Endowment policies: mis-selling awards hang in the balance

Compensation could be reclaimed by advisers if there is no shortfall at the end of the term. By Annie Shaw
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The Independent Online

People battling for compensation over mis-sold endowment policies may have been dealt a serious blow in the courts.

Retired independent financial adviser (IFA) Eifion Hughes, from Rhyl, has won the right to recover a large part of the compensation he had been ordered to pay by the Financial Ombudsman Service (FOS) for mis-selling a Norwich Union policy. This right depends on how well the endowment performs at maturity in 2010. If there is no shortfall, he can reclaim some of the £1,689 award.

Mr Hughes, 56, says: "I do not believe the policy was mis-sold. I do not believe it will fall short, so I would not pay. I just got stubborn."

Critics of the mis-selling compensation regime suggest that many customers are managing to claim redress while at the same time benefiting from improved endowment payouts as the stock market has picked up in recent years.

Simon Mansell, of Worcester-based IFA Temple Bar, says: "Unlike the FOS, a court would want to see a loss before it can award compensation. No loss, no compensation."

But David Cresswell, a spokesman for the FOS, says people have misunderstood what has happened in the Hughes case. "First of all, there was no ruling. The judge gave a consent order, which was an agreement between the two parties about how the matter should be settled. That was an arrangement they came to themselves. Second, the case was heard in a county court, which does not create any precedent in law."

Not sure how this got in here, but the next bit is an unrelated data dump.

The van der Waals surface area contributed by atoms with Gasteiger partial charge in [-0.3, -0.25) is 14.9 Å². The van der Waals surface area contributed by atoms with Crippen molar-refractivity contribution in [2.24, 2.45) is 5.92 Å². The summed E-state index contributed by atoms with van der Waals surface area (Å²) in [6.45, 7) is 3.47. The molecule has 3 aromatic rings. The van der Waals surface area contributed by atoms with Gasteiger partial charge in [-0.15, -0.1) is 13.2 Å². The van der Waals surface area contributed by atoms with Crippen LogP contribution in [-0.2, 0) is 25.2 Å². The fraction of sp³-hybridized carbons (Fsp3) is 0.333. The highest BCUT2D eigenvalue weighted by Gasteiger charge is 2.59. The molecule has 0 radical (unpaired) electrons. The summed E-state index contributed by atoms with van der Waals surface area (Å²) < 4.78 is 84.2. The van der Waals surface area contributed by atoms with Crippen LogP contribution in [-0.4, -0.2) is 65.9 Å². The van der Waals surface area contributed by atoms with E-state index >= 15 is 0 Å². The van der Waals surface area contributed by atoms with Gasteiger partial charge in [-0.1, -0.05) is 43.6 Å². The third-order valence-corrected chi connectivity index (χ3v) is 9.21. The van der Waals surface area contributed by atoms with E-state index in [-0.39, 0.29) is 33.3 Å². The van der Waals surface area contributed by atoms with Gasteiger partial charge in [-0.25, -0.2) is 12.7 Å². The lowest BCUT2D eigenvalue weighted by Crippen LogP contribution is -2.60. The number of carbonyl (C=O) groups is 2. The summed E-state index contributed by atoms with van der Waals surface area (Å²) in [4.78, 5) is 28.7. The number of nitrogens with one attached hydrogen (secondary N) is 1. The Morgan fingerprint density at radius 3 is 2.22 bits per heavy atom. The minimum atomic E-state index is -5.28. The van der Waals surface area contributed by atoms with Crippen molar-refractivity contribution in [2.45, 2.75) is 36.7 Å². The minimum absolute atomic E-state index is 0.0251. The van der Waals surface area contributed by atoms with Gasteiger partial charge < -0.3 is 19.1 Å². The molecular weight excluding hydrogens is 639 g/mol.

Nevertheless, critics hope the case will open the door for other IFAs and financial providers to refuse to pay compensation unless there is the proviso of a refund if the client is found to have suffered no eventual loss.

"The FOS would like to think this is a one-off case, but there are cases like this going on all the time in local courts up and down the country," says Evan Owen, chairman of the IFA Defence Union, a body whose stated purpose is to "fight regulatory injustice".

Meanwhile, the former Tory minister Lord Hunt is carrying out a review of how the FOS deals with compensation claims. He has called for evidence from Lord Lipsey, former member of the Personal Investment Authority (forerunner of the Financial Services Authority), who alleges that many people who received compensation for mis-sold financial products had provided misleading information to the regulator.

Lord Lipsey said recently: "A lot of people had been sold pensions perfectly validly and they had either forgotten what had happened or they remembered but knew it was in their interests to forget what had happened to them."

But the FOS maintains mis-selling is determined on the basis of the suitability or otherwise of the product, not on its performance – although that would have a bearing on the amount of compensation ordered. The size of any award is calcu- lated according to the current surrender value without projections, such as the value of any terminal bonus.

Previous attempts by IFAs to have endowment mis-selling awards cut have failed. IFA John Joseph said he was threatened last year with having his licence to trade revoked when he refused to pay compensation to a client, Jacqueline Barnett, over Standard Life endowments unless she paid back subsequent demutualisation benefits. In the face of the FSA threat, Mr Joseph backed down.

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